Fred. Olsen Cruise Lines
If you're looking for a traditional, British cruise experience, aimed at more mature passengers, with comfortable rather than ultra-modern ships, and some imaginative itineraries, Fred. Olsen's fleet of four classic, mid-sized ships could be the answer. A lot of cruises depart from British ports, so there's no need to fly, and there are some long voyages in winter to exotic destinations, again, with no need to board an aircraft. The line does warn, however, that its wheelchair accessible cabins are adapted from the original specification, rather than purpose-built, so depending on your needs, ask very specific questions when you book. All four ships have different configurations, too.
For 2018, Fred. Olsen is branching out into river cruising with one ship, Brabant, but this is unsuitable for those with mobility issues as it has no lift and no adapted cabins.
Adapted cabins across the fleet have handrails in the bathroom area, but not the cabin itself. There are rails to assist with use of the toilet and fixed seats in the showers. Raised toilet seats and extra mattresses can be requested at the time of booking. Fred. Olsen recommends Boudicca as the most wheelchair-friendly of its ships, as the adapted cabins are larger. Passengers are allowed to bring on their own equipment but it must be approved by the cruise line in advance.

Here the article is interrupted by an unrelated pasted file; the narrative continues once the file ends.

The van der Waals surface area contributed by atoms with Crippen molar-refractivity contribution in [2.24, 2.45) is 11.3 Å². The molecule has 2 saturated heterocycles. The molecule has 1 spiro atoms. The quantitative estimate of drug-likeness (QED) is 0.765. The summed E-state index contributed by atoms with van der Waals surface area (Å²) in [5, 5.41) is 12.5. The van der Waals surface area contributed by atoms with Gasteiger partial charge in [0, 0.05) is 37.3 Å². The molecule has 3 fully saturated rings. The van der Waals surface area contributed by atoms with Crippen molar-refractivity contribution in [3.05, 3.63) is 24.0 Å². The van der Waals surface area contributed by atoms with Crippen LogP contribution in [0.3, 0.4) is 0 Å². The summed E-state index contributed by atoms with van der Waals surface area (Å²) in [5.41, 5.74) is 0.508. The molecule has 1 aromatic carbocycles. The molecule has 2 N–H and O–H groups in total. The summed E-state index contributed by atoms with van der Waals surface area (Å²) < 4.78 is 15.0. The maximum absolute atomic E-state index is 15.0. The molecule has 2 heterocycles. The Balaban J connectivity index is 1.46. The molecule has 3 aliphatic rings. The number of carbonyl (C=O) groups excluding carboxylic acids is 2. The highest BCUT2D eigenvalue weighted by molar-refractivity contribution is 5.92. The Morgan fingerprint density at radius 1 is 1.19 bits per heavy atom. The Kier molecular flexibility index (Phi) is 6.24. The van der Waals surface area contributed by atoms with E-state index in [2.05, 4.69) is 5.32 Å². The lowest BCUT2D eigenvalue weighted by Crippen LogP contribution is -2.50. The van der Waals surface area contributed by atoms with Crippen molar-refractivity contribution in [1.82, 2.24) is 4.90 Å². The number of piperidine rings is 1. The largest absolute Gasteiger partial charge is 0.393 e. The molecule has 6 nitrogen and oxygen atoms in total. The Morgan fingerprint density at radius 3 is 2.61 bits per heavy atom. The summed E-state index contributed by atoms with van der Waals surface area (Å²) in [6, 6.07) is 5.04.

On Balmoral, the pool on deck 11 has a shallow 'end', as it were, making it easier for a person with mobility issues to be lowered gently into the water. There are six wheelchair-adapted cabins on Deck 8 (two balcony suites, four with picture window) and three interior cabins on Deck 9. Wheelchair accessible toilets are on Deck 10, by the Avon restaurants, and Deck 7, by the Neptune Lounge.
Black Watch, being an older ship, has steps on the pool deck, but there are ramps for wheelchair users. The ship only has one accessible toilet in the public areas, outside the Neptune Lounge on Deck 6. There are only four wheelchair adapted cabins, all on Deck 7, all Terrace Balcony category.
Braemar has four wheelchair-adapted cabins, two inside on Deck 7 and two outside on Deck 6, and one accessible toilet midship on Deck 5.
On Boudicca, there are four wheelchair-adapted Terrace Balcony cabins on the Lido Deck (7) but no wheelchair accessible toilets in the public areas of the ship.